When a mysterious new respiratory disease emerged in Wuhan, China this past December, the international community found the news worrying, but did not immediately seem overly concerned. Americans were repeatedly told that there was next to no chance of getting it, and the common flu was a much greater danger to their health . This narrative held strong for a month or so.
Then, all hell broke loose. Outbreaks spread beyond China to Iran, Italy, and South Korea. The World Health Organization declared the virus a world health emergency, indicating it had pandemic potential . Schools and other public spaces throughout Italy have been shut down, and American cities are preparing to do the same . Dr. Nancy Messonnier, director of the CDC's National Center for Immunization and Respiratory Diseases, believes that community spread is inevitable in the United States: "it's not so much a question of if this will happen anymore, but rather more a question of exactly when this will happen,” she commented .
As panic levels rise, the very human, immediate response is to demand mandatory quarantines and travel bans. This idea is not a new one: humans have been imposing quarantines in response to disease for centuries . However, this long history is not a good enough reason to commit to quarantines. If anything, this is an instance in which we must critically break down our knee-jerk reactions and examine their efficacy.
In the case of the quarantines and travel bans, as in many other cases, it seems that our first reaction is the wrong one. Wendy Parmet, a law professor at Northeastern University specializing in health policy, explains that it is simply “very hard to make a quarantine that isn’t leaky.” Historically, quarantines are almost never 100 percent effective, which significantly diminishes the defense of their use. People always find ways to escape or evade the quarantines. The vast resources that go into creating quarantines would be better used on other forms of protection and research .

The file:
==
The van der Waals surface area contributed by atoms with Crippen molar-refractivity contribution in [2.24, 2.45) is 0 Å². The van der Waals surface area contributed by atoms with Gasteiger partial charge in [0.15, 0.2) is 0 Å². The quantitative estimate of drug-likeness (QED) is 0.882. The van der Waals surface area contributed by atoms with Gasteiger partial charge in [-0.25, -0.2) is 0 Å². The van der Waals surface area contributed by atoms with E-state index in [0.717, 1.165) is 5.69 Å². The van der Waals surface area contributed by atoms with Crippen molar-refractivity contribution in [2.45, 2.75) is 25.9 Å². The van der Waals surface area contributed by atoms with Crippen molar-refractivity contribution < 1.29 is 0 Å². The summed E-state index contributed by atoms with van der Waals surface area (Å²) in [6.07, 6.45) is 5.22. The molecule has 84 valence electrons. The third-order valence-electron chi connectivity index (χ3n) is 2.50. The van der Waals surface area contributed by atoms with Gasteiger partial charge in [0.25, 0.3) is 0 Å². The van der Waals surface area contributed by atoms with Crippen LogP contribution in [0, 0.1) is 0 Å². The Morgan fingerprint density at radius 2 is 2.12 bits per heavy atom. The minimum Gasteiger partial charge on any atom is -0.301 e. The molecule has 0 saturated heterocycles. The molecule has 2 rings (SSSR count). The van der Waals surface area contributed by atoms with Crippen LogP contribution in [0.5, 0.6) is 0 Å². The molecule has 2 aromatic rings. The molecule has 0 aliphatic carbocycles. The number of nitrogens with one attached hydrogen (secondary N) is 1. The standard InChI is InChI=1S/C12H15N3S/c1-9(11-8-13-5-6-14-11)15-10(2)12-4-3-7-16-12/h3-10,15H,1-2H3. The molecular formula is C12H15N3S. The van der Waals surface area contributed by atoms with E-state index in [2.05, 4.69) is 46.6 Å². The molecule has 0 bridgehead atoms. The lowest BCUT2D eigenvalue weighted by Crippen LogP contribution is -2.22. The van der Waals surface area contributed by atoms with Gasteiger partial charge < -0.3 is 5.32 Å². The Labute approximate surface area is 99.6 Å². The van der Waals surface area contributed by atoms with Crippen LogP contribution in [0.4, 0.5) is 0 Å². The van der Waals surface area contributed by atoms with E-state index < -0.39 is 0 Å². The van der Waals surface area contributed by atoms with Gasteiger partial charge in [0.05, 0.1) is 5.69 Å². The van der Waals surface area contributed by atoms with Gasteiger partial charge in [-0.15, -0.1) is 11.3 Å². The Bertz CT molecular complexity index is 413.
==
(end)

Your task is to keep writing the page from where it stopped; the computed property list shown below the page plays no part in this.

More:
"In the case of the quarantines and travel bans, as in many other cases, it seems that our first reaction is the wrong one."
One of the main issues with quarantines is that they disincentivize people from reporting their illness and seeking medical help. Parmet argues that "people don't call and seek health care...and health care providers become fearful of treating patients because they don't want to get caught up in the quarantine" . Jennifer Nuzzo, the senior scholar at the Johns Hopkins Center for Health Security warns that quarantines criminalize diseases. This, she argues, is “going to drive cases underground. We have to worry about people not being honest about their exposure." This process makes it harder for officials to track and learn about the disease .
Travel bans have a similar potential for negative impact. Experts argue that the bans can end up restricting the flow of food, aid, and medical help to the places that need them most . These bans also often result in unnecessary and damaging xenophobia, which has already been experienced by many Asian Americans who are being ostracized and told to leave public spaces .
One of the reasons it is so hard to orchestrate a rational response to the outbreak is the fear and panic that comes with the unknown. Article after article reports that we don’t know what to do about the disease. We don’t know how fast it spreads, what the contagion period is, what the exact fatality rate is, or when we’ll have a vaccine . This leads to desperate grabs for control: quarantines and travel bans are manifestations of this need for control.
Rather than buy into this fear, we must make more rational responses. Listening to the recommendations of trusted health organizations is an important start. Per the suggestions of the CDC and WHO, the government should ease up on strict quarantines and travel bans, and instead urge people to maintain personal hygiene like hand-washing, stay home if they are sick, and avoid unnecessary public situations. Only cultural shifts by the population will create the best opportunity for slowing the spread of the disease.
Edited by Managing Editor Simon Gilbert
Sources and Notes
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